Wednesday, March 21, 2012

Bimberi Peak, #3 of the State 8

Returning back from the summit of Bimberi Peak, carefully following the narrow track marked by stone cairns, we heard voices off to the right in the forest. Mmm… strange, we thought we’d be alone on this hike.

Bimberi Peak, Australian Capital Territory

The first of three blog entries for a week spent around Canberra doing three of the State 8 peaks - the highest mountains in each of Australia's eight states and territories.

SUMMARY - Bimberi Peak hike
Start Locked gate on Pocket Saddle Road, 34.5km from bitumen highway
End Bimberi Peak summit, re-trace steps to gate on Pocket Saddle Road
Time 3.5 hours each way
Distance 11km each way
Elevation gain 680m
Topographic maps 1:25 000 scale, two maps, Rules Point 8626-4S and Rendezvous Creek 8626-1S

Having set them straight on the ascent, to follow the stone cairns – "the what?", the piles of stones - we met another two parties ascending. It was a long weekend, but having camped out overnight at Oldfields Hut had given us a head start on other hiking parties.

The previous day we had driven the 35 kilometre Tantangara Road to the Tantangara Dam wall, crossing the Murrumbidgee River on a low timber bridge, then proceeding along Pocket Saddle Road. We had had conflicting advice about this dirt road, particularly Pocket Saddle Road past the timber bridge, was it suitable for a 2WD, or was a 4WD necessary. We had six people in our hiking party, so had hired two cars. To edge our bets, we hired an AWD and 2WD sedan. In the fortnight prior to our hike, a huge weather front had dropped 388mm of rain here, although nothing of significance in the five days prior. The road was fine. There was the occasional pool of water, but as the two roads follow the ridges creek crossings are minimal. The few creek crossings there were were culverted beneath the road.

We hiked an hour into Oldfields Hut, an old three-roomed cattlemans hut from the 1930s. We camped beside the hut, there is a large verandah, water tank and toilet. The following morning we continued along the fire trail to Murrays Gap. Water was flowing in the creeks, but again in each instance the creek was culverted beneath the road, otherwise there would have been some cold creek crossings.

The road reaches into the cleared and swampy saddle, the border between NSW and the ACT. From here we followed the stone-cairn marked track up the ridge, along the border, through the tree line to the summit. A survey trig point marks the summit. In what, at first, seemed like an ingenious logbook container, a double capped PVC sewer pipe bolted to the concrete footing of the trig, the contained logbooks was somewhat soggy and mouldy. Leaving some blank papers in a new sealed plastic bag, having signed our merry hearts away, this was after all peak number three in the State 8 - the highest summit in each of Australia’s states and territories.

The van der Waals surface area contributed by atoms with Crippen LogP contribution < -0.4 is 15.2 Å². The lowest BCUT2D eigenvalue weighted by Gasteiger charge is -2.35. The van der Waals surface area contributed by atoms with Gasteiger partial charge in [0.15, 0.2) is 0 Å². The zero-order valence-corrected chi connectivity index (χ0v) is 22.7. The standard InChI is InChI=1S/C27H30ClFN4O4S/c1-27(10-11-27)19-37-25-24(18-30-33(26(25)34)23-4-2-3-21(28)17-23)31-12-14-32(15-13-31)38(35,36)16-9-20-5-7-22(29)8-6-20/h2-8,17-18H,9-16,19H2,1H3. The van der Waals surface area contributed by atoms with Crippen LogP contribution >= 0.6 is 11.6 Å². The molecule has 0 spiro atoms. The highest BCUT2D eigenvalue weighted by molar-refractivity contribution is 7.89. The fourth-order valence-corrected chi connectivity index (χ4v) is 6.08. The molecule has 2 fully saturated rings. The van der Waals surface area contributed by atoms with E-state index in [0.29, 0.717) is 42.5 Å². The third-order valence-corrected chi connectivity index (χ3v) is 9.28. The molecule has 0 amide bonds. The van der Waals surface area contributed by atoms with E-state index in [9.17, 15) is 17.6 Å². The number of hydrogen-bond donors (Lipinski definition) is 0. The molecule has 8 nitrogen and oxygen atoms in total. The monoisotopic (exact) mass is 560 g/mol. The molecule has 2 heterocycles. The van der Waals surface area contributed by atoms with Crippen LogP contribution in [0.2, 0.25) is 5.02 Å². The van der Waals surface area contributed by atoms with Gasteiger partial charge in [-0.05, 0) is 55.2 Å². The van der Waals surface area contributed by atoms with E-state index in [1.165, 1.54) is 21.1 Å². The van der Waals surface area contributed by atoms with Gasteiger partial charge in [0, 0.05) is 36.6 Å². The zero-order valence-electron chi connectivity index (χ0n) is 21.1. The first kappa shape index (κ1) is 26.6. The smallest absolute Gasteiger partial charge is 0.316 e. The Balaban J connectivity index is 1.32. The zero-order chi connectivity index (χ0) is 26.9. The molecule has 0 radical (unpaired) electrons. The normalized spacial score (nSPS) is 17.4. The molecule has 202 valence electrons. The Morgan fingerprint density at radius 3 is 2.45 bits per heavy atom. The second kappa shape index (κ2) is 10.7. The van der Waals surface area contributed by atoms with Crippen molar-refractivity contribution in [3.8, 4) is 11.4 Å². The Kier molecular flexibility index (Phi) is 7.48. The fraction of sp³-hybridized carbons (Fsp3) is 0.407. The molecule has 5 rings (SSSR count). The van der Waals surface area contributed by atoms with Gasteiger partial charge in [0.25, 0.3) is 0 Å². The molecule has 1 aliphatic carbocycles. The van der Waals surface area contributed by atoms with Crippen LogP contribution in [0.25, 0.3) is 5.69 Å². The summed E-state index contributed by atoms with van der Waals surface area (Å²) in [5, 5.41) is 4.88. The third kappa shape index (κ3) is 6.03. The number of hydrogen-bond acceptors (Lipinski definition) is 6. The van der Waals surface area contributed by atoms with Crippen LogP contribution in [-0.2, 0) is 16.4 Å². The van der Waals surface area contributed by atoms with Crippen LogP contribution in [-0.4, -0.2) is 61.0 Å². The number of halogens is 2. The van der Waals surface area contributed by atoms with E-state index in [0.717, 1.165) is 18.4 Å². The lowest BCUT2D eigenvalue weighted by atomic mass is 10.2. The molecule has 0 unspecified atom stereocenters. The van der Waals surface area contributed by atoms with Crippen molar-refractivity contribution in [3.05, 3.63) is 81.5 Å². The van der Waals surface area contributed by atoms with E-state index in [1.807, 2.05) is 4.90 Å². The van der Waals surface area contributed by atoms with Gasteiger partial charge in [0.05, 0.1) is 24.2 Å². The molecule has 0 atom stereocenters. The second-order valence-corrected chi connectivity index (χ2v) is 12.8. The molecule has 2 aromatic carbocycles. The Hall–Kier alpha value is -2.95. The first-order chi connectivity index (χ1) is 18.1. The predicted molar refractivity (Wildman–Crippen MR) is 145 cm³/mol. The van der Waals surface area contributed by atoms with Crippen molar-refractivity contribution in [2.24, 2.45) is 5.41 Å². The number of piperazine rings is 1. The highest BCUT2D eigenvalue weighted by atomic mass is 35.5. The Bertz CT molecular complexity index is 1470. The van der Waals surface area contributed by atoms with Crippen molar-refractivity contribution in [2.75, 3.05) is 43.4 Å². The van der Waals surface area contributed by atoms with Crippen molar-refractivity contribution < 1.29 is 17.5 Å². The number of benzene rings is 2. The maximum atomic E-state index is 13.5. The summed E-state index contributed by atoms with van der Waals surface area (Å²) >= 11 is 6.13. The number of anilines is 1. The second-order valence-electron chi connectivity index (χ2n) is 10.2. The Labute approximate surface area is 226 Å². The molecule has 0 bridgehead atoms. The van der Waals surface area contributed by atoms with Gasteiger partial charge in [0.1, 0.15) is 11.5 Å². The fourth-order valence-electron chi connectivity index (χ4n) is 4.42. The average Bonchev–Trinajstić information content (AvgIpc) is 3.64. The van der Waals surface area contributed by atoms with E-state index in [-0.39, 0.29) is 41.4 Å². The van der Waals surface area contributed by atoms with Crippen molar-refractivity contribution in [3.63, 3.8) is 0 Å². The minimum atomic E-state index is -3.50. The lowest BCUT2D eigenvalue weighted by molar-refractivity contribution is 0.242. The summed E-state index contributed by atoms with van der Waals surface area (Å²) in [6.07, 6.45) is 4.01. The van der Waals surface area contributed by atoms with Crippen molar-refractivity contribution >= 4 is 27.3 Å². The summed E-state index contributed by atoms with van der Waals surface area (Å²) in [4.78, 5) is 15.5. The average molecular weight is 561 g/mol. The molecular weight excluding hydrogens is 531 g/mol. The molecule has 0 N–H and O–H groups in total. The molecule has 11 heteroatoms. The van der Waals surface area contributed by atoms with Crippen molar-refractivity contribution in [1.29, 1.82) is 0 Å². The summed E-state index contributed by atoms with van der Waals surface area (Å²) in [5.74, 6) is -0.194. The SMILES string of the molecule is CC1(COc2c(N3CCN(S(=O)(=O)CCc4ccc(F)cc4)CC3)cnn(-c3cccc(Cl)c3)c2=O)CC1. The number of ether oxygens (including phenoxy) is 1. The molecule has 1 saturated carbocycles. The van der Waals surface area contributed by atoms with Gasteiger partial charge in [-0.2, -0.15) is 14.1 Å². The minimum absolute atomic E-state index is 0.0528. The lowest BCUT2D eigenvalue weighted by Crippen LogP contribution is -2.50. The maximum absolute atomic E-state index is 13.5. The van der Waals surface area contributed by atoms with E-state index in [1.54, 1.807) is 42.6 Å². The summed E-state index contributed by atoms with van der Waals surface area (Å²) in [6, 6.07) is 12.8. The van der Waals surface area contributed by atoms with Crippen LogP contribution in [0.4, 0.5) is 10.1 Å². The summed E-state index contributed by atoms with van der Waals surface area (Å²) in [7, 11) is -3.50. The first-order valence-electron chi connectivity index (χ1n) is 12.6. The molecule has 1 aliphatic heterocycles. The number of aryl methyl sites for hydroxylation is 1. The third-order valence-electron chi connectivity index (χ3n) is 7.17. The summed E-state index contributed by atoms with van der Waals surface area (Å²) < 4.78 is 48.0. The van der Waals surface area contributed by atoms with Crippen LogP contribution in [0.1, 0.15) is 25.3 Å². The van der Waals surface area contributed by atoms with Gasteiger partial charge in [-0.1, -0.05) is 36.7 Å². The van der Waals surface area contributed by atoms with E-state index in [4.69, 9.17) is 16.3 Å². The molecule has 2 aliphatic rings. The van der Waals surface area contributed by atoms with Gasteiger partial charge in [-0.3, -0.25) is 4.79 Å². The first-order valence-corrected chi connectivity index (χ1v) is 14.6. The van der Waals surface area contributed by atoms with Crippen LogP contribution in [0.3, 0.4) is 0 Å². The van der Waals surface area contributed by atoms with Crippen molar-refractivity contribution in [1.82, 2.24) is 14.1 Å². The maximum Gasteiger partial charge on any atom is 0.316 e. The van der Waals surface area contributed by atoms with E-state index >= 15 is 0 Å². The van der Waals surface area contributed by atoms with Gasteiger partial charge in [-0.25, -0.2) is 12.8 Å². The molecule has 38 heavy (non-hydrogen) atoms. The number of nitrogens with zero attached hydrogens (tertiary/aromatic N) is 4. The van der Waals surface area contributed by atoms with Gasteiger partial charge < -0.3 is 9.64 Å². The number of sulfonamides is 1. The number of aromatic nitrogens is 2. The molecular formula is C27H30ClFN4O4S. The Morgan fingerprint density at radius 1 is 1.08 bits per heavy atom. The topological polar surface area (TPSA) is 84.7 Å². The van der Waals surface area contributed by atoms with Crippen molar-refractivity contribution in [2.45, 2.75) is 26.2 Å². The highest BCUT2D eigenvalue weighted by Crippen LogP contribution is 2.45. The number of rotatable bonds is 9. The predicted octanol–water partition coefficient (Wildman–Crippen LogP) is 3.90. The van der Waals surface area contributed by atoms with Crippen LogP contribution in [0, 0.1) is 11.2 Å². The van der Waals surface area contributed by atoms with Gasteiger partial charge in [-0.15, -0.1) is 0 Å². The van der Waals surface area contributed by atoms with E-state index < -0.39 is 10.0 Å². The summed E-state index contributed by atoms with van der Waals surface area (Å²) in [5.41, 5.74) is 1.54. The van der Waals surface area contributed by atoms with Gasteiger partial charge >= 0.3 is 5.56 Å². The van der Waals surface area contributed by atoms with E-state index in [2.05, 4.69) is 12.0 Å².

We returned back to the car that afternoon. Simon, Shea and myself enjoyed a refreshing swim in a creek near the car, much to the mocking cries of the crew from the AWD who preferred to fester with their smelly gear in their vehicle. Not a problem, all in our car washed, as we journeyed down to Jindabyne to camp in a swampy caravan park beside a flooded Lake Jindabyne.

View in full screen format
Download GPX file - for use as a navigational aid in a GPS unit
Download KML file - view in Google Earth

TRACK NOTES - Bimberi Peak hike

Download larger version of track notes
Label Grid Ref Location Note
1 588 504 Locked Gate 34.5km along dirt roads, first Tantangara Road then Pocket Saddle Road. Leave car here.
2 Fire Track t-junction Follow east track
3 620 523 Oldfields Hut 1 hour from gate (1)
4 Murrays Gap Proceed to middle of swamp clearing at top of saddle, beside double sign saying 'Namadgi National Park' & 'Murrays Gap'. 1h15m from Oldfields Hut (3).
5 Bimberi Peak Follow stone cairn marked foot track along ridge to Bimberi Peak summut. 1h15m from Murrays Gap (4). 3.5 hours from gate (1)

No comments:

Post a Comment